Thursday, October 13, 2011
It happened in Mifflinburg. Or was it Mifflinville? No, it was definitely Mifflinburg. I had taken my usual detour off I-80 on the way back from Ohio, cutting south in the middle of Pennsylvania to state route 45. I was poking along, sharing the road with the occasional horse-and-buggy, watching on the right for Wenger's Discount Grocery Outlet, where I like to stock up on dented cans of soup (I don't know why I get so excited about half-price dented cans of soup; it must be genetic). And then it happened: the odometer flipped over to 77,777.7.
Soon after that, my detour sprung a detour, because of flood damage along the Susquehanna River. I drove north along the river to Milton, a small but industrious town (home of Ettore Boiardi, a.k.a. Chef Boyardee), and when I got back to I-80 I found out that I had been on something signposted as the "Blue Detour." After another hundred miles or so, there was a massive traffic jam near the Delaware Water Gap, so I got off 80 again, and found myself on the "Green Detour." I have been seeing signs for these detours for years, and can report that they are indeed quite colorful.
I have been taking full advantage of the traditional fall parking holidays—between Columbus Day and Succoth, I didn't have to move the car for a week. But on the way home from New England last weekend, I was kicking myself for not having a copy of the alternate-side-parking calendar on me. I knew there were more holidays coming up, but I didn't know which side of the street to park on. I found a Tuesday-Friday spot, behind a huge Army truck, like something that had gotten separated from a convoy. It turned out that either side of the street would have worked, since both Thursday and Friday are religious holidays.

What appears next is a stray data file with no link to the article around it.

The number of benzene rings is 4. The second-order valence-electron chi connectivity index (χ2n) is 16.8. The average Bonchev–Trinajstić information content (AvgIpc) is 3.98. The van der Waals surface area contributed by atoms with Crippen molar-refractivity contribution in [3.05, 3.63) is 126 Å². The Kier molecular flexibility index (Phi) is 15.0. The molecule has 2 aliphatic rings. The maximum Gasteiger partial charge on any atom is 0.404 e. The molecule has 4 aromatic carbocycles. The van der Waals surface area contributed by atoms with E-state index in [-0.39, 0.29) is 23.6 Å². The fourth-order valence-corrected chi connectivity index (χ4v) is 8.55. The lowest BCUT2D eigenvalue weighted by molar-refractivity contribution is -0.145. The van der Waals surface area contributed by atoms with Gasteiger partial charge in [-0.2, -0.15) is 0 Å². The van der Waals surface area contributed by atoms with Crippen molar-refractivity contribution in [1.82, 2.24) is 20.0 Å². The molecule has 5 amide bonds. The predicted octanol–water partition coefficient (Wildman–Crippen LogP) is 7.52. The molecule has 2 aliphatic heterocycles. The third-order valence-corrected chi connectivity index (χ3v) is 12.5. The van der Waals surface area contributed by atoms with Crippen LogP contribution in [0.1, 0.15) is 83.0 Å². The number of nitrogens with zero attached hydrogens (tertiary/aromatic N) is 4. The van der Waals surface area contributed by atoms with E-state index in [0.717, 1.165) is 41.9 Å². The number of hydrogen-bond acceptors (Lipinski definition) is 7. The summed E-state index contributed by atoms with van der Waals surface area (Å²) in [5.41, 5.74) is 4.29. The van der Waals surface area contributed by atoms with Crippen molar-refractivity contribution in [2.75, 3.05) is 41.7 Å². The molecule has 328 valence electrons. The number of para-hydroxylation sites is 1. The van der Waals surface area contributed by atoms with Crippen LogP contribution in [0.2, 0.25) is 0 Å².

I was hoping the Army truck would be gone when I returned to do my civic duty on Tuesday morning. But no. It made for a dismal prospect: the back of a huge convoy-style armored truck, with tires as big as office cubicles and a dipstick the size of a pool cue. Needless to say, the US Army does not observe street-cleaning rules, so when the Broom came, I expected to have trouble squeezing back in between the tank and the lineup of S.U.V.s behind me.
The Broom came at 7:40, and I was able to zip back across the street and get in position (albeit about two feet from the curb) while the S.U.V.s were still lumbering around, holding up traffic. I had to pull up practically under the Army truck so that they could parallel park, and then ask them to back up so I could get closer to the curb.
Actually, I will be moving the car on Friday anyway, because I have to go out to Rockaway. It's time to turn the water off for the winter. My wonderful neighbors, who for the past two winters have been parking my car in exchange for getting to use it, recently told me that they're getting their own car, a GMC Jimmy. "We'll still take care of your car!" my friend T. said. I know they love my car. Who could resist her? Here she is enjoying a ferry ride, surrounded, as usual, by S.U.V.s
I am going to have to come up with a new plan for the winter.